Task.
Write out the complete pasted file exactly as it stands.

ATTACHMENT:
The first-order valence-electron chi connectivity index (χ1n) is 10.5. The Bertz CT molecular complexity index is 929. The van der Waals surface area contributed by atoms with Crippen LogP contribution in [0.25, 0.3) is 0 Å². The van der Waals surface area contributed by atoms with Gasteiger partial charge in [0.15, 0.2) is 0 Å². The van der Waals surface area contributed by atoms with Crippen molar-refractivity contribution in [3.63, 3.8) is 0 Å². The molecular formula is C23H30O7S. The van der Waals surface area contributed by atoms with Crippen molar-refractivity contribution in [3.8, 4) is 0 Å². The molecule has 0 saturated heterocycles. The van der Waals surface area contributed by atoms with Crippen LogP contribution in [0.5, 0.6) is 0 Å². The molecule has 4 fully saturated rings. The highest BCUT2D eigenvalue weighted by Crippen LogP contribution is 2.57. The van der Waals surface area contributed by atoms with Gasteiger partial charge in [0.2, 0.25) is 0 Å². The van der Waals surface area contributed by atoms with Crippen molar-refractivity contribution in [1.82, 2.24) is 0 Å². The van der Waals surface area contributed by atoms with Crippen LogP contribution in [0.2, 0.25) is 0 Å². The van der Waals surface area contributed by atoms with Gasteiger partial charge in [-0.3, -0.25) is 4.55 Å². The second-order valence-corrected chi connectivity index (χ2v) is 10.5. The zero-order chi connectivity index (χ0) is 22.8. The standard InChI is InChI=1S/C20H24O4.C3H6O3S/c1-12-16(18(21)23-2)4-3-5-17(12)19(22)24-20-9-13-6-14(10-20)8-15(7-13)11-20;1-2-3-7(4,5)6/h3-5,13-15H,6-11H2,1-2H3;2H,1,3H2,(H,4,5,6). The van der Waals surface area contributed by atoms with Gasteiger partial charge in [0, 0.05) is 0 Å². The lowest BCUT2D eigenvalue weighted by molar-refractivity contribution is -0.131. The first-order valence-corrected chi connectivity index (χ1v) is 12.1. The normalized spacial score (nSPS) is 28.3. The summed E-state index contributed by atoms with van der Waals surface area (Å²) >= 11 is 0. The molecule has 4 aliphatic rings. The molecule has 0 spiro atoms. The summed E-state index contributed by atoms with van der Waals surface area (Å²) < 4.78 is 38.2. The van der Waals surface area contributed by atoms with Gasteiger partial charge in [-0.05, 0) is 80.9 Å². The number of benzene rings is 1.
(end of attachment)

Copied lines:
The first-order valence-electron chi connectivity index (χ1n) is 10.5. The Bertz CT molecular complexity index is 929. The van der Waals surface area contributed by atoms with Crippen LogP contribution in [0.25, 0.3) is 0 Å². The van der Waals surface area contributed by atoms with Gasteiger partial charge in [0.15, 0.2) is 0 Å². The van der Waals surface area contributed by atoms with Crippen molar-refractivity contribution in [3.63, 3.8) is 0 Å². The molecular formula is C23H30O7S. The van der Waals surface area contributed by atoms with Crippen molar-refractivity contribution in [3.8, 4) is 0 Å². The molecule has 0 saturated heterocycles. The van der Waals surface area contributed by atoms with Crippen LogP contribution in [0.5, 0.6) is 0 Å². The molecule has 4 fully saturated rings. The highest BCUT2D eigenvalue weighted by Crippen LogP contribution is 2.57. The van der Waals surface area contributed by atoms with Gasteiger partial charge in [0.2, 0.25) is 0 Å². The van der Waals surface area contributed by atoms with Crippen molar-refractivity contribution in [1.82, 2.24) is 0 Å². The van der Waals surface area contributed by atoms with Crippen LogP contribution in [0.2, 0.25) is 0 Å². The van der Waals surface area contributed by atoms with Gasteiger partial charge in [-0.3, -0.25) is 4.55 Å². The second-order valence-corrected chi connectivity index (χ2v) is 10.5. The zero-order chi connectivity index (χ0) is 22.8. The standard InChI is InChI=1S/C20H24O4.C3H6O3S/c1-12-16(18(21)23-2)4-3-5-17(12)19(22)24-20-9-13-6-14(10-20)8-15(7-13)11-20;1-2-3-7(4,5)6/h3-5,13-15H,6-11H2,1-2H3;2H,1,3H2,(H,4,5,6). The van der Waals surface area contributed by atoms with Gasteiger partial charge in [0, 0.05) is 0 Å². The lowest BCUT2D eigenvalue weighted by molar-refractivity contribution is -0.131. The first-order valence-corrected chi connectivity index (χ1v) is 12.1. The normalized spacial score (nSPS) is 28.3. The summed E-state index contributed by atoms with van der Waals surface area (Å²) >= 11 is 0. The molecule has 4 aliphatic rings. The molecule has 0 spiro atoms. The summed E-state index contributed by atoms with van der Waals surface area (Å²) < 4.78 is 38.2. The van der Waals surface area contributed by atoms with Gasteiger partial charge in [-0.05, 0) is 80.9 Å². The number of benzene rings is 1.